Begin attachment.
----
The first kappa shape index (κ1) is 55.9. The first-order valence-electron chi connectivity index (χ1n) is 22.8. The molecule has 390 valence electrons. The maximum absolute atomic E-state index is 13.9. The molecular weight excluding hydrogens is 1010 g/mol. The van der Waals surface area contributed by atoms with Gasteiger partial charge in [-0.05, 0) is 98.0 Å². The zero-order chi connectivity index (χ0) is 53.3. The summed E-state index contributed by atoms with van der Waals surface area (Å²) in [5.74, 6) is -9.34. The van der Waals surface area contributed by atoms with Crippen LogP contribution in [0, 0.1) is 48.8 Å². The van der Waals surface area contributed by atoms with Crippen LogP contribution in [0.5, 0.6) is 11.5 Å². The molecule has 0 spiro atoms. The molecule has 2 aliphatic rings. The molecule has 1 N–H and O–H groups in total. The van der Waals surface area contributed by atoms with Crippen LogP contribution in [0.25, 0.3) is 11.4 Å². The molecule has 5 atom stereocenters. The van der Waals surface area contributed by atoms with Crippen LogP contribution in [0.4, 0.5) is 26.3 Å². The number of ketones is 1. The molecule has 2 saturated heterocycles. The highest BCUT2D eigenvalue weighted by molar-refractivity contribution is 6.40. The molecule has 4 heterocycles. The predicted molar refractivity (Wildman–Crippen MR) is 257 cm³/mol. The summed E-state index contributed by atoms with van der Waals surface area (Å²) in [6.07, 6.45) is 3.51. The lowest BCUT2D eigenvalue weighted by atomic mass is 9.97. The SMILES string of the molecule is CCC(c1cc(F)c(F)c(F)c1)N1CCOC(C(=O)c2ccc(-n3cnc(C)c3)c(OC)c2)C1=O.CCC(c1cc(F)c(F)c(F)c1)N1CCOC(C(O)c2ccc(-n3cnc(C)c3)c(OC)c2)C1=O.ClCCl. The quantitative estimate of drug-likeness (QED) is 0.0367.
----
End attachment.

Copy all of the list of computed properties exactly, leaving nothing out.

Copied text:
The first kappa shape index (κ1) is 55.9. The first-order valence-electron chi connectivity index (χ1n) is 22.8. The molecule has 390 valence electrons. The maximum absolute atomic E-state index is 13.9. The molecular weight excluding hydrogens is 1010 g/mol. The van der Waals surface area contributed by atoms with Gasteiger partial charge in [-0.05, 0) is 98.0 Å². The zero-order chi connectivity index (χ0) is 53.3. The summed E-state index contributed by atoms with van der Waals surface area (Å²) in [5.74, 6) is -9.34. The van der Waals surface area contributed by atoms with Crippen LogP contribution in [0, 0.1) is 48.8 Å². The van der Waals surface area contributed by atoms with Crippen LogP contribution in [0.5, 0.6) is 11.5 Å². The molecule has 0 spiro atoms. The molecule has 2 aliphatic rings. The molecule has 1 N–H and O–H groups in total. The van der Waals surface area contributed by atoms with Crippen LogP contribution in [0.25, 0.3) is 11.4 Å². The molecule has 5 atom stereocenters. The van der Waals surface area contributed by atoms with Crippen LogP contribution in [0.4, 0.5) is 26.3 Å². The number of ketones is 1. The molecule has 2 saturated heterocycles. The highest BCUT2D eigenvalue weighted by molar-refractivity contribution is 6.40. The molecule has 4 heterocycles. The predicted molar refractivity (Wildman–Crippen MR) is 257 cm³/mol. The summed E-state index contributed by atoms with van der Waals surface area (Å²) in [6.07, 6.45) is 3.51. The lowest BCUT2D eigenvalue weighted by atomic mass is 9.97. The SMILES string of the molecule is CCC(c1cc(F)c(F)c(F)c1)N1CCOC(C(=O)c2ccc(-n3cnc(C)c3)c(OC)c2)C1=O.CCC(c1cc(F)c(F)c(F)c1)N1CCOC(C(O)c2ccc(-n3cnc(C)c3)c(OC)c2)C1=O.ClCCl. The quantitative estimate of drug-likeness (QED) is 0.0367.